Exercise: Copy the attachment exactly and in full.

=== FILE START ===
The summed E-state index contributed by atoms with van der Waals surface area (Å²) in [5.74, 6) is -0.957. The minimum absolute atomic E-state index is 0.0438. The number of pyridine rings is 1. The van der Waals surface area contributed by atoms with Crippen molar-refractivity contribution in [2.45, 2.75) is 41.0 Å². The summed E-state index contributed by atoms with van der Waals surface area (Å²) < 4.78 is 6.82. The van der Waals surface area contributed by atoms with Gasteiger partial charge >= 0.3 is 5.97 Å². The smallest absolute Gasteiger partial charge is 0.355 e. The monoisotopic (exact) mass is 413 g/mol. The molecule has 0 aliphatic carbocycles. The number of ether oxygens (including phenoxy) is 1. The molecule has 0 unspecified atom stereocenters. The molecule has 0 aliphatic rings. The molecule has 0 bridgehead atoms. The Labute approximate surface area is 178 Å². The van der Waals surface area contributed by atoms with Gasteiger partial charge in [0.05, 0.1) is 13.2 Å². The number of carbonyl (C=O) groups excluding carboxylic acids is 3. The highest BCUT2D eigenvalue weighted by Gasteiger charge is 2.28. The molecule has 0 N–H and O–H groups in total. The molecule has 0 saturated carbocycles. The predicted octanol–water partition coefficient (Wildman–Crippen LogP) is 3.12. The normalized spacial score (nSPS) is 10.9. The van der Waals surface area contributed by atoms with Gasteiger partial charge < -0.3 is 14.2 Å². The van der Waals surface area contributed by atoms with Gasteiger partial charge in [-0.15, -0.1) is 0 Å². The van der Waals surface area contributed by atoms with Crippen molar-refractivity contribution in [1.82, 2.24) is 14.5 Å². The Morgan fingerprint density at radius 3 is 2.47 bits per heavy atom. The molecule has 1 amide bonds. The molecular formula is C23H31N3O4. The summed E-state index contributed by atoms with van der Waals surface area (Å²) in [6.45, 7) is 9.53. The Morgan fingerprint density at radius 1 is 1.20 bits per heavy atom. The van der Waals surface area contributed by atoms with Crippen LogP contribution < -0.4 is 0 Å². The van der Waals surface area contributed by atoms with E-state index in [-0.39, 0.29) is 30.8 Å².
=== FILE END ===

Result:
The summed E-state index contributed by atoms with van der Waals surface area (Å²) in [5.74, 6) is -0.957. The minimum absolute atomic E-state index is 0.0438. The number of pyridine rings is 1. The van der Waals surface area contributed by atoms with Crippen molar-refractivity contribution in [2.45, 2.75) is 41.0 Å². The summed E-state index contributed by atoms with van der Waals surface area (Å²) < 4.78 is 6.82. The van der Waals surface area contributed by atoms with Gasteiger partial charge >= 0.3 is 5.97 Å². The smallest absolute Gasteiger partial charge is 0.355 e. The monoisotopic (exact) mass is 413 g/mol. The molecule has 0 aliphatic carbocycles. The number of ether oxygens (including phenoxy) is 1. The molecule has 0 unspecified atom stereocenters. The molecule has 0 aliphatic rings. The molecule has 0 bridgehead atoms. The Labute approximate surface area is 178 Å². The van der Waals surface area contributed by atoms with Gasteiger partial charge in [0.05, 0.1) is 13.2 Å². The number of carbonyl (C=O) groups excluding carboxylic acids is 3. The highest BCUT2D eigenvalue weighted by Gasteiger charge is 2.28. The molecule has 0 N–H and O–H groups in total. The molecule has 0 saturated carbocycles. The predicted octanol–water partition coefficient (Wildman–Crippen LogP) is 3.12. The normalized spacial score (nSPS) is 10.9. The van der Waals surface area contributed by atoms with Gasteiger partial charge < -0.3 is 14.2 Å². The van der Waals surface area contributed by atoms with Gasteiger partial charge in [-0.15, -0.1) is 0 Å². The van der Waals surface area contributed by atoms with Crippen molar-refractivity contribution in [1.82, 2.24) is 14.5 Å². The Morgan fingerprint density at radius 3 is 2.47 bits per heavy atom. The molecule has 1 amide bonds. The molecular formula is C23H31N3O4. The summed E-state index contributed by atoms with van der Waals surface area (Å²) in [6.45, 7) is 9.53. The Morgan fingerprint density at radius 1 is 1.20 bits per heavy atom. The van der Waals surface area contributed by atoms with Crippen LogP contribution < -0.4 is 0 Å². The van der Waals surface area contributed by atoms with E-state index in [-0.39, 0.29) is 30.8 Å².